In Isabel's wake - BBQs and unity
Storm draws people together in the capital, but would someone please turn on the power?
The hurricane that crashed into North Carolina's Outer Banks with 100 miles-per-hour winds on Thursday didn't directly hit the nation's capital. But you wouldn't know it from the bashed-in roofs, toppled oaks, flooded basements, and candle-lit households across the D.C. area.
More than 4 million customers lost power in the mid-Atlantic region as Isabel swept past, and about 1.3 million of them were in the Washington area. Many are still waiting ... and waiting ... and waiting for the lights to come back on.
Isabel's impact went well beyond knocking down power lines, however. In nearby wealthy Fairfax County, more than 1.2 million people have been boiling their water after all four treatment plants were forced to shut down.
At least three people in the area died from fumes caused by improperly vented emergency generators. Hundreds of huge trees fell across the region.
At the Washington Monument, National Park Service crews quickly replaced many American flags tattered by the winds.
Road crews rushed portable stop signs to key intersections around the metro area, where traffic lights are still out.
For many area residents, the crisis has brought neighborhoods closer together. Mariam McCall, a natural-resources attorney for the government, lost power when a Bradford pear tree toppled across a power line at the end of her street in Arlington, Va. Soon after the tree fell, a power pole caught on fire. By 7 a.m. the next day, people were handing out Popsicles from their freezers. By the weekend, pickup barbecues moved out into front yards to share the burgers, dogs, and steaks that would otherwise rot in refrigerators.
"It's been kind of a great experience, because of what everyone in the neighborhood has done to help," she says. "Most of the houses which still had electricity have run extension cords to those who have not - even people who didn't know each other before the storm."
But it's the lack of power that most concerns people. They are "getting angrier every day, but you've just got to see the damage," says Robert Dobkin, a senior spokesman for Pepco, which lost power to more than 500,000 customers in the District of Columbia and its Maryland suburbs.
In addition to cleaning up after hurricane Isabel, Pepco has been mopping up a public-relations tempest over how long it's taking to restore power. As the days passed, nearby Dominion Virginia Power was restoring juice to its 440,000 kilowatt-less customers at a much faster pace than Pepco - nearly 90 percent for Dominion Virginia vs. about 60 percent for Pepco by late Sunday night.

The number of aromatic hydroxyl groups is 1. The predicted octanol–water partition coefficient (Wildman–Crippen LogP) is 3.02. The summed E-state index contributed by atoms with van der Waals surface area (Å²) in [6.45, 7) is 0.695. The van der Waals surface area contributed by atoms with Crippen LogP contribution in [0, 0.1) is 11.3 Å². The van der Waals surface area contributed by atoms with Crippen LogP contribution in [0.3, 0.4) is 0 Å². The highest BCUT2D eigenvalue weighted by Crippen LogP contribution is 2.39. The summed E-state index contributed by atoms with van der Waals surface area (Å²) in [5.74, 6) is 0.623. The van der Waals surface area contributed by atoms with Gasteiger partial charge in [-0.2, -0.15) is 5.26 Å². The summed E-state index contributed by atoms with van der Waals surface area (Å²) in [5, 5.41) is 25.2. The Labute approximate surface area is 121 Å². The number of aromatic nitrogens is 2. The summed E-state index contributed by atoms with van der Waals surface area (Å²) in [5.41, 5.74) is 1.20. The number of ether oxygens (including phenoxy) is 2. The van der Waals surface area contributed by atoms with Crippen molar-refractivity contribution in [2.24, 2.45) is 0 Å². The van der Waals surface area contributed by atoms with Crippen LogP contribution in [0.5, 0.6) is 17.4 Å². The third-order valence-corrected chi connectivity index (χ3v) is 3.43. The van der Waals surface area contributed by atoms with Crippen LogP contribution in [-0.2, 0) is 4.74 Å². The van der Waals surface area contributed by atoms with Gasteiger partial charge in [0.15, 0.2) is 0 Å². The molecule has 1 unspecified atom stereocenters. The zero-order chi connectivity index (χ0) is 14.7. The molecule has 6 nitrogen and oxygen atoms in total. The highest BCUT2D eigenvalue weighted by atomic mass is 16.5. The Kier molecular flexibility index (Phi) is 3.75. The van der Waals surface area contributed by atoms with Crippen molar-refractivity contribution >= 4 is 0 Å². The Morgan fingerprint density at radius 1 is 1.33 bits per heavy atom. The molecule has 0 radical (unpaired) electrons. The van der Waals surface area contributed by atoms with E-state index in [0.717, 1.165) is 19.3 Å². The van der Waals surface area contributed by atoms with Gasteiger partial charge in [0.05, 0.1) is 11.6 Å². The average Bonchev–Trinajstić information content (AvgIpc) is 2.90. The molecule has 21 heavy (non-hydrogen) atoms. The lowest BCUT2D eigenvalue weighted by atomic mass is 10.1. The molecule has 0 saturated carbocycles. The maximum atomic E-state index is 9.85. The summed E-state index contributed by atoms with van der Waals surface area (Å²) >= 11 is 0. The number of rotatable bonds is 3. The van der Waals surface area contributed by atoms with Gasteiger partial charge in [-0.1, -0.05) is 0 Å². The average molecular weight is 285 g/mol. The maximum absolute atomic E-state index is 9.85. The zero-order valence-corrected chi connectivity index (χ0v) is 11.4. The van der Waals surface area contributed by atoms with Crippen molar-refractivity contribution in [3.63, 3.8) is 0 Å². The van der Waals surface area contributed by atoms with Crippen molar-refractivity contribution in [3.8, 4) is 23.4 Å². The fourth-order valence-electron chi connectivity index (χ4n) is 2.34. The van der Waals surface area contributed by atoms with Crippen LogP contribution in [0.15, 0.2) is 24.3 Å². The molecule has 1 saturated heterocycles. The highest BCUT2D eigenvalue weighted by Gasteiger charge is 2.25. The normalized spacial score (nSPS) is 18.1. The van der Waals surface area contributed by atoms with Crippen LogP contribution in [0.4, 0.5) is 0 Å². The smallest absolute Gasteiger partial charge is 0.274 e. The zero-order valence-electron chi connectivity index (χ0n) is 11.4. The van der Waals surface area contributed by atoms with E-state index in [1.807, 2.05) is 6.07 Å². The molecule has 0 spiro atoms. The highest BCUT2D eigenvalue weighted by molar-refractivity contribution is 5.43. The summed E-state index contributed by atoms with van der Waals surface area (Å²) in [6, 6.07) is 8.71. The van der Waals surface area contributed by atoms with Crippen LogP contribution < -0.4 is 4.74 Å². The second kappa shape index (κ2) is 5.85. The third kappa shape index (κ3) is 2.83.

"When you put the raw numbers in the paper, it looks like they're doing so much better than us, but it isn't an accurate way to look at it," says Mr. Dobkin.
Why is that? Blame the trees.
"Virtually all the damage we have had is from these 80- or 90-foot trees," he says. Last year was the worst drought in years, which weakened a lot of trees. It was followed by the wettest year in recent history. "The trees are literally floating in mud," he says.
Note: Virginia trees are also floating in mud, but they're less likely to hit a power line when they crash to the ground, says the Pepco spokesman. Most of the new growth in the D.C. area in the last 20 years has been in Virginia, and power lines in new developments are buried.
In addition, Virginia gives its power utilities greater freedom to cut holes through old-growth tree canopies than Maryland, he adds.
The region's top weather forecaster supports that version of events. "We reached our average annual precipitation rate in August, we're running 15 to 18 inches above normal," says Jim Travers, chief meteorologist in charge of the Washington, D.C., and Baltimore area's weather forecast office in Sterling, Va.
"The amount of precipitation we've had also makes crowns of the trees much fuller, so they're almost like sails. It means you get a lot more tree damage with lower wind speeds." he adds.
But don't tell that to Virginia Walden-Ford, who waited four days to get Pepco power restored to her apartment in northeast Washington. What determines when the lights go back on isn't tree cover, but power and privilege, she says.
"People of affluence get on the priority list, and we all know this," she says.
Yet in the affluent town of Chevy Chase, Md., just northwest of the District, the lights aren't on in most houses, either. In fact, Pepco linemen didn't get to the tree that crashed lives wires into an $800,000 house on the edge of town until 5:30 p.m., three days after the event.
"There's a lot of frustration and surprise that it is taking Pepco so long to get power back on line," says Chevy Chase Mayor Mier Wolf.
The outages are heightening tensions, as portable generators send decibel levels soaring along darkened streets. "I had never heard a generator until I walked out this [Sunday] evening," said the mayor. "It was terrible."
The local hardware store is stocking batteries and battery-operated lanterns "by the ton." "Business has been pandemonium," says Rick Coles, a store manager at Strosniders Hardware in Bethesda, Md.
Chevy Chase residents have been told to expect power by Friday - or later.